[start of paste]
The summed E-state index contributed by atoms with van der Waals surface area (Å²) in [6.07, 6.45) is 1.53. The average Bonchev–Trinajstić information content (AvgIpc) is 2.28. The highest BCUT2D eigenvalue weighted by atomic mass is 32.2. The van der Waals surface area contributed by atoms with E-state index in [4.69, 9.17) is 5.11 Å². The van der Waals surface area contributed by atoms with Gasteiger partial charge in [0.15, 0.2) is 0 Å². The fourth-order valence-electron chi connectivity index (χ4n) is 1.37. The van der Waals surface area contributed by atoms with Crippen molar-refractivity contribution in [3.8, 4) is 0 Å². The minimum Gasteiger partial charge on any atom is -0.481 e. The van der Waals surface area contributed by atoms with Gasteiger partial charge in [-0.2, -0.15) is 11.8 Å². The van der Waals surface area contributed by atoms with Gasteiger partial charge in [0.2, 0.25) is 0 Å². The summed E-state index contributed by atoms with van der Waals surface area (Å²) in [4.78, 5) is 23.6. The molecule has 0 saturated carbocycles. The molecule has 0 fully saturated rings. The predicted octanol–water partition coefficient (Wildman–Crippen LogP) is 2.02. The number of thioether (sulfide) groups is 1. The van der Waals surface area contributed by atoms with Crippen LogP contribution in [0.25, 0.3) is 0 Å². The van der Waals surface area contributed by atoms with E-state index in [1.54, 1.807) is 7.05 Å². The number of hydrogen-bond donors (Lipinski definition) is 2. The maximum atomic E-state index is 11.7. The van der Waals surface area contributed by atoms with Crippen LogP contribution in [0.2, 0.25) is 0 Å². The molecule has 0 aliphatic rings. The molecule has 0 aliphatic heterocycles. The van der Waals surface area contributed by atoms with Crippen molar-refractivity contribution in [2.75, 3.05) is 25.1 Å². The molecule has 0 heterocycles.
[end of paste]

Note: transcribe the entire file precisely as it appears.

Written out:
The summed E-state index contributed by atoms with van der Waals surface area (Å²) in [6.07, 6.45) is 1.53. The average Bonchev–Trinajstić information content (AvgIpc) is 2.28. The highest BCUT2D eigenvalue weighted by atomic mass is 32.2. The van der Waals surface area contributed by atoms with E-state index in [4.69, 9.17) is 5.11 Å². The van der Waals surface area contributed by atoms with Gasteiger partial charge in [0.15, 0.2) is 0 Å². The fourth-order valence-electron chi connectivity index (χ4n) is 1.37. The van der Waals surface area contributed by atoms with Crippen molar-refractivity contribution in [3.8, 4) is 0 Å². The minimum Gasteiger partial charge on any atom is -0.481 e. The van der Waals surface area contributed by atoms with Gasteiger partial charge in [-0.2, -0.15) is 11.8 Å². The van der Waals surface area contributed by atoms with Gasteiger partial charge in [0.2, 0.25) is 0 Å². The summed E-state index contributed by atoms with van der Waals surface area (Å²) in [4.78, 5) is 23.6. The molecule has 0 saturated carbocycles. The molecule has 0 fully saturated rings. The predicted octanol–water partition coefficient (Wildman–Crippen LogP) is 2.02. The number of thioether (sulfide) groups is 1. The van der Waals surface area contributed by atoms with Crippen LogP contribution in [0.25, 0.3) is 0 Å². The van der Waals surface area contributed by atoms with E-state index in [1.54, 1.807) is 7.05 Å². The number of hydrogen-bond donors (Lipinski definition) is 2. The maximum atomic E-state index is 11.7. The van der Waals surface area contributed by atoms with Crippen LogP contribution in [0.2, 0.25) is 0 Å². The molecule has 0 aliphatic rings. The molecule has 0 aliphatic heterocycles. The van der Waals surface area contributed by atoms with Crippen molar-refractivity contribution in [2.75, 3.05) is 25.1 Å². The molecule has 0 heterocycles.